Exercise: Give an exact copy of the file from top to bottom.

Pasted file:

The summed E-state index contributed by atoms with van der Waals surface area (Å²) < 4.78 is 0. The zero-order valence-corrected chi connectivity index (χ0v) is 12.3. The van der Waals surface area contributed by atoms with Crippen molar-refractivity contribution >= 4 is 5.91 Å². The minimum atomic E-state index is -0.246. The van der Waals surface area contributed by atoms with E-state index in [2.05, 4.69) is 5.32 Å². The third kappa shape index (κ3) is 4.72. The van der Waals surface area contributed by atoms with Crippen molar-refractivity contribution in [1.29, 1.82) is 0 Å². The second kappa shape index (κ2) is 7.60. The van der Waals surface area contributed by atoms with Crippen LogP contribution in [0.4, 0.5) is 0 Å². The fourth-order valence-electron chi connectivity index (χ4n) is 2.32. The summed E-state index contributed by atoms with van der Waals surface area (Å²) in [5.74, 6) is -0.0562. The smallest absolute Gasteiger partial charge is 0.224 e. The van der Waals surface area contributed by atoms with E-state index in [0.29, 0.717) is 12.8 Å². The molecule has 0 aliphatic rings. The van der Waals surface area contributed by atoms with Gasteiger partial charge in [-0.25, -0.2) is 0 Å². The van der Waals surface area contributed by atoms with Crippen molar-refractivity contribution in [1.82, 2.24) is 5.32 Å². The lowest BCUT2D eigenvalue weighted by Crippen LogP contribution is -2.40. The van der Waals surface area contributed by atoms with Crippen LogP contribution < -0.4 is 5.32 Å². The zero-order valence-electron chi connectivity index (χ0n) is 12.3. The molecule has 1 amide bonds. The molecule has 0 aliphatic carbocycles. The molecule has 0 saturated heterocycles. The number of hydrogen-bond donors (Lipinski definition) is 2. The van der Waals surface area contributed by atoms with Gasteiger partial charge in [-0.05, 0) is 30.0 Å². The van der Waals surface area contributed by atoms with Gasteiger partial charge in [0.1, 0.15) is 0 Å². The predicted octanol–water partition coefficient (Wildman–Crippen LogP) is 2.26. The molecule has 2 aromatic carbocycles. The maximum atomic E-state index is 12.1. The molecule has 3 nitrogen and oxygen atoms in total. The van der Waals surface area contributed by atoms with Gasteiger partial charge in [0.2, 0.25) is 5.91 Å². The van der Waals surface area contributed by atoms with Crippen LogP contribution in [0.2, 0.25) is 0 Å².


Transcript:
The summed E-state index contributed by atoms with van der Waals surface area (Å²) < 4.78 is 0. The zero-order valence-corrected chi connectivity index (χ0v) is 12.3. The van der Waals surface area contributed by atoms with Crippen molar-refractivity contribution >= 4 is 5.91 Å². The minimum atomic E-state index is -0.246. The van der Waals surface area contributed by atoms with E-state index in [2.05, 4.69) is 5.32 Å². The third kappa shape index (κ3) is 4.72. The van der Waals surface area contributed by atoms with Crippen molar-refractivity contribution in [1.29, 1.82) is 0 Å². The second kappa shape index (κ2) is 7.60. The van der Waals surface area contributed by atoms with Crippen LogP contribution in [0.4, 0.5) is 0 Å². The fourth-order valence-electron chi connectivity index (χ4n) is 2.32. The summed E-state index contributed by atoms with van der Waals surface area (Å²) in [5.74, 6) is -0.0562. The smallest absolute Gasteiger partial charge is 0.224 e. The van der Waals surface area contributed by atoms with E-state index in [0.29, 0.717) is 12.8 Å². The molecule has 0 aliphatic rings. The van der Waals surface area contributed by atoms with Gasteiger partial charge in [-0.25, -0.2) is 0 Å². The van der Waals surface area contributed by atoms with Crippen molar-refractivity contribution in [1.82, 2.24) is 5.32 Å². The lowest BCUT2D eigenvalue weighted by Crippen LogP contribution is -2.40. The van der Waals surface area contributed by atoms with Crippen LogP contribution < -0.4 is 5.32 Å². The zero-order valence-electron chi connectivity index (χ0n) is 12.3. The molecule has 1 amide bonds. The molecule has 0 aliphatic carbocycles. The molecule has 0 saturated heterocycles. The number of hydrogen-bond donors (Lipinski definition) is 2. The van der Waals surface area contributed by atoms with Gasteiger partial charge in [-0.05, 0) is 30.0 Å². The van der Waals surface area contributed by atoms with Gasteiger partial charge in [0.1, 0.15) is 0 Å². The predicted octanol–water partition coefficient (Wildman–Crippen LogP) is 2.26. The molecule has 2 aromatic carbocycles. The maximum atomic E-state index is 12.1. The molecule has 3 nitrogen and oxygen atoms in total. The van der Waals surface area contributed by atoms with Gasteiger partial charge in [0.2, 0.25) is 5.91 Å². The van der Waals surface area contributed by atoms with Crippen LogP contribution in [0.2, 0.25) is 0 Å².